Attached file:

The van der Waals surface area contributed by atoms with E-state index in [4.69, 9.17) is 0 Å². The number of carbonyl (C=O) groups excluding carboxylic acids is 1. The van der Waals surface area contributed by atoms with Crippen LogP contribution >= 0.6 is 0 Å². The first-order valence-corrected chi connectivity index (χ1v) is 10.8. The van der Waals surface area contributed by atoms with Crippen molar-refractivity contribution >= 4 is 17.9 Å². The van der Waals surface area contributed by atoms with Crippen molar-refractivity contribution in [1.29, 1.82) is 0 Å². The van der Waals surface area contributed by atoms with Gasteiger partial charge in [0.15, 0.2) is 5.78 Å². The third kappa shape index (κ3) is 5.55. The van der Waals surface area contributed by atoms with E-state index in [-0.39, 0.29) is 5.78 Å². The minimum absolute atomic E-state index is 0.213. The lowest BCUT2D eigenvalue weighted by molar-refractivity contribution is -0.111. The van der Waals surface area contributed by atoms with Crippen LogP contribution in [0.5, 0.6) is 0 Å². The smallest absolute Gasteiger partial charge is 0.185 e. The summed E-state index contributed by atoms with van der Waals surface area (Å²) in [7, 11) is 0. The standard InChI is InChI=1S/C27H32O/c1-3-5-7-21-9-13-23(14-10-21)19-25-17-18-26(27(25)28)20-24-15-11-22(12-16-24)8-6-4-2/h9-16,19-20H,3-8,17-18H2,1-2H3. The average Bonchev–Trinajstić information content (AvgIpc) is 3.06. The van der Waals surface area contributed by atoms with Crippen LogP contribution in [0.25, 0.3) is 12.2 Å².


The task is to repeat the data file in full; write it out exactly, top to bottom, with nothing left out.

The van der Waals surface area contributed by atoms with E-state index in [4.69, 9.17) is 0 Å². The number of carbonyl (C=O) groups excluding carboxylic acids is 1. The van der Waals surface area contributed by atoms with Crippen LogP contribution >= 0.6 is 0 Å². The first-order valence-corrected chi connectivity index (χ1v) is 10.8. The van der Waals surface area contributed by atoms with Crippen molar-refractivity contribution >= 4 is 17.9 Å². The van der Waals surface area contributed by atoms with Crippen molar-refractivity contribution in [1.29, 1.82) is 0 Å². The van der Waals surface area contributed by atoms with Gasteiger partial charge in [0.15, 0.2) is 5.78 Å². The third kappa shape index (κ3) is 5.55. The van der Waals surface area contributed by atoms with E-state index in [-0.39, 0.29) is 5.78 Å². The minimum absolute atomic E-state index is 0.213. The lowest BCUT2D eigenvalue weighted by molar-refractivity contribution is -0.111. The van der Waals surface area contributed by atoms with Crippen LogP contribution in [0.5, 0.6) is 0 Å². The smallest absolute Gasteiger partial charge is 0.185 e. The summed E-state index contributed by atoms with van der Waals surface area (Å²) in [7, 11) is 0. The standard InChI is InChI=1S/C27H32O/c1-3-5-7-21-9-13-23(14-10-21)19-25-17-18-26(27(25)28)20-24-15-11-22(12-16-24)8-6-4-2/h9-16,19-20H,3-8,17-18H2,1-2H3. The average Bonchev–Trinajstić information content (AvgIpc) is 3.06. The van der Waals surface area contributed by atoms with Crippen LogP contribution in [0.25, 0.3) is 12.2 Å².